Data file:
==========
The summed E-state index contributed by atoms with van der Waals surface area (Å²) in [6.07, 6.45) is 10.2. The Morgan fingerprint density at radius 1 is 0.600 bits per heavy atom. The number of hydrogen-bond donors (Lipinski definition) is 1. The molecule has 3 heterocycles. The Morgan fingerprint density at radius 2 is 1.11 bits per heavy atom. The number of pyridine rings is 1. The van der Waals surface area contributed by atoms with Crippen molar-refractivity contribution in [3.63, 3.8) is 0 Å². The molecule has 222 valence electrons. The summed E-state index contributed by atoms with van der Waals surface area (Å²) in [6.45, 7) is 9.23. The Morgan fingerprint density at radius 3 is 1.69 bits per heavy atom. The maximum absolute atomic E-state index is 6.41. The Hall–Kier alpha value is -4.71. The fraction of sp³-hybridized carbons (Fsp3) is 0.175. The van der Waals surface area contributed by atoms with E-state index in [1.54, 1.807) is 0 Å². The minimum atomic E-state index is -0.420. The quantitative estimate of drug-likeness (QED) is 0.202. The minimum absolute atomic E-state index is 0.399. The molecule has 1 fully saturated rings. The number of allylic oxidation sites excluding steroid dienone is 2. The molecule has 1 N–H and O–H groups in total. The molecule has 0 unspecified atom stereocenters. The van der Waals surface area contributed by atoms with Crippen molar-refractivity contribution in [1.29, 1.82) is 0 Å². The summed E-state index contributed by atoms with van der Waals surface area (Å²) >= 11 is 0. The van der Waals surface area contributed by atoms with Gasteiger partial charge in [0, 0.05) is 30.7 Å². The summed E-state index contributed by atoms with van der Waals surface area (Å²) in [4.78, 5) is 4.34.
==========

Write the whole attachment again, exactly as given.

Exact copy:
The summed E-state index contributed by atoms with van der Waals surface area (Å²) in [6.07, 6.45) is 10.2. The Morgan fingerprint density at radius 1 is 0.600 bits per heavy atom. The number of hydrogen-bond donors (Lipinski definition) is 1. The molecule has 3 heterocycles. The Morgan fingerprint density at radius 2 is 1.11 bits per heavy atom. The number of pyridine rings is 1. The van der Waals surface area contributed by atoms with Crippen molar-refractivity contribution in [3.63, 3.8) is 0 Å². The molecule has 222 valence electrons. The summed E-state index contributed by atoms with van der Waals surface area (Å²) in [6.45, 7) is 9.23. The Morgan fingerprint density at radius 3 is 1.69 bits per heavy atom. The maximum absolute atomic E-state index is 6.41. The Hall–Kier alpha value is -4.71. The fraction of sp³-hybridized carbons (Fsp3) is 0.175. The van der Waals surface area contributed by atoms with E-state index in [1.54, 1.807) is 0 Å². The minimum atomic E-state index is -0.420. The quantitative estimate of drug-likeness (QED) is 0.202. The minimum absolute atomic E-state index is 0.399. The molecule has 1 fully saturated rings. The number of allylic oxidation sites excluding steroid dienone is 2. The molecule has 1 N–H and O–H groups in total. The molecule has 0 unspecified atom stereocenters. The van der Waals surface area contributed by atoms with Crippen molar-refractivity contribution in [1.29, 1.82) is 0 Å². The summed E-state index contributed by atoms with van der Waals surface area (Å²) >= 11 is 0. The van der Waals surface area contributed by atoms with Gasteiger partial charge in [0, 0.05) is 30.7 Å². The summed E-state index contributed by atoms with van der Waals surface area (Å²) in [4.78, 5) is 4.34.